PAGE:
The laser ablation system 30 further comprises a closed-loop recirculating chiller system to cool the laser head 32, the Q-switch components 34a and 34b, and the power meter 44.

The laser ablation system 30 further comprises a rail assembly 47 on which the components 32, 34a, 34b, 36, 38, 42, 44, and 46 are mounted. While other models could be employed, in the illustrated embodiment the rail assembly 47 is sold by U.S. Laser.

The laser ablation system 30 further comprises a fiber optic cable 48 conducting the laser beam from the coupler assembly 42. In the illustrated embodiment, the fiber optic cable 48 is an armor coiled, metal jacketed, step-indexed fused silica fiber optic cable that has a core diameter of 1000 μm and an energy threshold of 1×108 W/cm2.

The laser ablation system 30 further comprises connectors 50 and 52 on opposite ends of the fiber optic cable 48. While other models could be employed, in the illustrated embodiment the connectors 50 and 52 are Mitsubishi D80-HA mechanical fiber optic connectors. One connector 50 is used to connect the fiber optic cable 48 to the input coupler 42.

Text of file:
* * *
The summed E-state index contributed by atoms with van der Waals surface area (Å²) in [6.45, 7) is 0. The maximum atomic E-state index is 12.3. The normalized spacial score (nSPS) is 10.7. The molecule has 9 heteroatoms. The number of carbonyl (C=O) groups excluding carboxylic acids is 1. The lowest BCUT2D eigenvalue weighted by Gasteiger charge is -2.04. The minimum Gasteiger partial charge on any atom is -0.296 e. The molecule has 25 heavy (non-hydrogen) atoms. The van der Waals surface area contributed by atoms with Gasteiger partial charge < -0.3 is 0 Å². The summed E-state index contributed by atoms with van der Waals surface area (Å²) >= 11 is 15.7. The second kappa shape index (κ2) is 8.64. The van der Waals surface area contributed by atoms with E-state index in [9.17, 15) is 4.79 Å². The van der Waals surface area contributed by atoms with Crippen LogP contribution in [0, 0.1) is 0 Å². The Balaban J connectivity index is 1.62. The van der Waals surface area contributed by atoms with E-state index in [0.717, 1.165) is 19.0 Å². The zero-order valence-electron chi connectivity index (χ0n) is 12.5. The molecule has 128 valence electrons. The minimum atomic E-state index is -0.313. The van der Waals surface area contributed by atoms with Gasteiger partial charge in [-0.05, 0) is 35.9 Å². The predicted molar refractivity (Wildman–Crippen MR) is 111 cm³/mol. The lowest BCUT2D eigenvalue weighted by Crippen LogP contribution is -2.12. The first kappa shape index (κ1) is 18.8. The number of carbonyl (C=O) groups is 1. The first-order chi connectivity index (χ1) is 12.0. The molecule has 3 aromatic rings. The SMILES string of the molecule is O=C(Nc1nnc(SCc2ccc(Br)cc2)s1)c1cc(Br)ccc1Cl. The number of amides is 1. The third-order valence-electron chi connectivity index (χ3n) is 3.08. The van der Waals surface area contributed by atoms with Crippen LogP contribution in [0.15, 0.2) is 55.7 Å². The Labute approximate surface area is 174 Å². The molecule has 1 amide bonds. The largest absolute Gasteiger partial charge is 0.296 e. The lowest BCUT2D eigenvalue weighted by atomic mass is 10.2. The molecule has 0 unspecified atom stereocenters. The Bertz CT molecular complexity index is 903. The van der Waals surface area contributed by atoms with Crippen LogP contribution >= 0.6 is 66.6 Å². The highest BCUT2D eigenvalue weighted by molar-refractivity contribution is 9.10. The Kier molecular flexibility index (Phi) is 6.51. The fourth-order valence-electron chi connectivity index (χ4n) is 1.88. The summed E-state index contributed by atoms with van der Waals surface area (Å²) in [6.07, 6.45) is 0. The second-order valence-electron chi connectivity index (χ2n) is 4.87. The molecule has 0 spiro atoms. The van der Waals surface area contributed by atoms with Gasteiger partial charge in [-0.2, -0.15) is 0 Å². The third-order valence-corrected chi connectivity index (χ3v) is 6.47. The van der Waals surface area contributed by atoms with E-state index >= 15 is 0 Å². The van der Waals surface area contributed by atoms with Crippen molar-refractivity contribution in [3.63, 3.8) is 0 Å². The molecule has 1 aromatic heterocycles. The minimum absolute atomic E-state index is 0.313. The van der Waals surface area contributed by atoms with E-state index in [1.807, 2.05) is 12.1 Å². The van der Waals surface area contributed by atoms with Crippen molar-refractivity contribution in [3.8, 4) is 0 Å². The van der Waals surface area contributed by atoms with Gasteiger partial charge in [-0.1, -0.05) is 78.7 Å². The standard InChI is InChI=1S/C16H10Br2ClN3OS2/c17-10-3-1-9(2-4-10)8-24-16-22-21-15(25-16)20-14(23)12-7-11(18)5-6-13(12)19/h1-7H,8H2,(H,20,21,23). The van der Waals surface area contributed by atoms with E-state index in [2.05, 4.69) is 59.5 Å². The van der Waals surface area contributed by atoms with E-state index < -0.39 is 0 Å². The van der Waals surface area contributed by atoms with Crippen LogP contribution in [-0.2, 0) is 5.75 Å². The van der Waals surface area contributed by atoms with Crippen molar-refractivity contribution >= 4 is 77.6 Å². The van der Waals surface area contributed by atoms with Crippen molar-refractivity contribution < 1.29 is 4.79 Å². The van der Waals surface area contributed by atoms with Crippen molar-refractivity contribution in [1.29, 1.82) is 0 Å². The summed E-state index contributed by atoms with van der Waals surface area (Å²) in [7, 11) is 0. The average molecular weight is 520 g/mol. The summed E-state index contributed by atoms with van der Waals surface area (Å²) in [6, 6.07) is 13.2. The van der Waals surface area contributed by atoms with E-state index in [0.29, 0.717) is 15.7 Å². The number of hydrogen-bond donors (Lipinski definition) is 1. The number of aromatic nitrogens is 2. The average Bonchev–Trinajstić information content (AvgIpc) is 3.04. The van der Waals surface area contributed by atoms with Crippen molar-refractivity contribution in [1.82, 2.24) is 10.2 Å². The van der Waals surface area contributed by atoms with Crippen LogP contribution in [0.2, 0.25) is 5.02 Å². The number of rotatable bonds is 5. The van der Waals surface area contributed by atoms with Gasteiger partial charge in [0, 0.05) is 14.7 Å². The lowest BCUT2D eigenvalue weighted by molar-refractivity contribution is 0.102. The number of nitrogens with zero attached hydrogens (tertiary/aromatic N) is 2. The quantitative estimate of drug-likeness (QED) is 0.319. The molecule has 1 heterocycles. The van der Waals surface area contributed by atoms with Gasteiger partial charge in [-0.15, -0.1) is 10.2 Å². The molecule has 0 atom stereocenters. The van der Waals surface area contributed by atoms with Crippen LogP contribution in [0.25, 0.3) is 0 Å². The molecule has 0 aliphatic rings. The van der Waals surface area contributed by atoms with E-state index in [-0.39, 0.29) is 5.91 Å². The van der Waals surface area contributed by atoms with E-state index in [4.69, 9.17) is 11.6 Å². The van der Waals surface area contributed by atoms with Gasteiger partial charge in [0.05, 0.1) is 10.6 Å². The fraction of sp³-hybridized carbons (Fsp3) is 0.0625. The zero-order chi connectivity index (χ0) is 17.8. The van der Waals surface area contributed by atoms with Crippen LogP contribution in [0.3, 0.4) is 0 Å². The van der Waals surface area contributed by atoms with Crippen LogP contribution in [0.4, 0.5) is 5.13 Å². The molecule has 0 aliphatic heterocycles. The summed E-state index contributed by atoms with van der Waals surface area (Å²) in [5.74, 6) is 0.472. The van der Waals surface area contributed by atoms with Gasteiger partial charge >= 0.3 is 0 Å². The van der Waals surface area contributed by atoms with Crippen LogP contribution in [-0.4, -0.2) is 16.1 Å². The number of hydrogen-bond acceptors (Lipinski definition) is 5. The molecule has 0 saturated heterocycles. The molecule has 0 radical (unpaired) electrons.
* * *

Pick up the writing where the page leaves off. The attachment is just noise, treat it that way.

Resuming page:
The laser ablation system 30 further comprises an output optics assembly 54 connected to the fiber optic cable 48 by the connector 52. The output optics assembly 54 comprises a collimating lens 56, and a focusing lens 58 downstream of the collimating lens 56. Both the collimating lens 56 and the focusing lens 58 are formed of high grade, fused silica with an anti-reflection coating at 1064 nm. In one embodiment, the focusing lens 58 has a focal length between 25 mm and 200 mm (@ 1064 nm). In another embodiment, the focusing lens 58 is selected from a group consisting of focusing lenses having focal lengths of 100 mm, 75 mm, and 57 mm (@ 1064 nm). In the illustrated embodiment, the focusing lens 58 is a 57 mm focal length (@ 1064 nm) plano-convex lens. The output optics assembly 54 comprises an output coupler 60 encasing and supporting the collimating lens 56 and the focusing lens 58. More particularly, the output coupler 60 has an upper end 62 connected to the connector 52, and an elongated hollow tubular portion 64 below the upper end 62, which tubular portion 64 supports the collimating lens 56 and the focusing lens 58. More particularly, the output optics assembly 54 further comprises spaced apart snap on rings 59 in the tubular portion 64, which rings respectively support the collimating lens 56 and the focusing lens 58. The tubular portion 64 includes a lower end 66 supporting and closed off by a quartz cover 67, downstream of the collimating lens 56 and the focusing lens 58. The quartz cover 67 provides a protective window to prevent dust and debris from coating the collimating lens 56 and the focusing lens 58. While other models could be employed, in the illustrated embodiment the output optics assembly comprises components sold under U.S. Laser part numbers 3303-9 and 3304-8 modified to substitute the above described 57 mm focal length focusing lens 58 for the stock focusing lens provided by U.S. Laser.